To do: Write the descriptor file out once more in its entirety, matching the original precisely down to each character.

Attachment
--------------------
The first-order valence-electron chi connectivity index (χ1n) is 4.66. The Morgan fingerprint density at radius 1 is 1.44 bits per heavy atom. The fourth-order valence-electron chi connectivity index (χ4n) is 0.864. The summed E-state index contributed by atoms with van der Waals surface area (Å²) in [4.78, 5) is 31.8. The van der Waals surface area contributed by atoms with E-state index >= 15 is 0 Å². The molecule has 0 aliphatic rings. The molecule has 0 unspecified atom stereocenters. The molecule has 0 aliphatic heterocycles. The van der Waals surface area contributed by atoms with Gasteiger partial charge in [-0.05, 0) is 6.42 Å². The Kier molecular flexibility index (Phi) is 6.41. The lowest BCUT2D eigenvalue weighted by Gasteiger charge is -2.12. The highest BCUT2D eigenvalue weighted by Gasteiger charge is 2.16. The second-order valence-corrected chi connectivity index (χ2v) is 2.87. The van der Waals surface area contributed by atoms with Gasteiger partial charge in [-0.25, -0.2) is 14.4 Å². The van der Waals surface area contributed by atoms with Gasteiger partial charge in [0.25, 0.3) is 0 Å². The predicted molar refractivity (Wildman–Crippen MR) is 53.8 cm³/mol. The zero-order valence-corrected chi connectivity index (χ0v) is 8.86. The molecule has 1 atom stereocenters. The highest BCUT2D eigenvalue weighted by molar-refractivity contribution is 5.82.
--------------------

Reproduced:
The first-order valence-electron chi connectivity index (χ1n) is 4.66. The Morgan fingerprint density at radius 1 is 1.44 bits per heavy atom. The fourth-order valence-electron chi connectivity index (χ4n) is 0.864. The summed E-state index contributed by atoms with van der Waals surface area (Å²) in [4.78, 5) is 31.8. The van der Waals surface area contributed by atoms with E-state index >= 15 is 0 Å². The molecule has 0 aliphatic rings. The molecule has 0 unspecified atom stereocenters. The molecule has 0 aliphatic heterocycles. The van der Waals surface area contributed by atoms with Gasteiger partial charge in [-0.05, 0) is 6.42 Å². The Kier molecular flexibility index (Phi) is 6.41. The lowest BCUT2D eigenvalue weighted by Gasteiger charge is -2.12. The highest BCUT2D eigenvalue weighted by Gasteiger charge is 2.16. The second-order valence-corrected chi connectivity index (χ2v) is 2.87. The van der Waals surface area contributed by atoms with Gasteiger partial charge in [-0.25, -0.2) is 14.4 Å². The van der Waals surface area contributed by atoms with Gasteiger partial charge in [0.25, 0.3) is 0 Å². The predicted molar refractivity (Wildman–Crippen MR) is 53.8 cm³/mol. The zero-order valence-corrected chi connectivity index (χ0v) is 8.86. The molecule has 1 atom stereocenters. The highest BCUT2D eigenvalue weighted by molar-refractivity contribution is 5.82.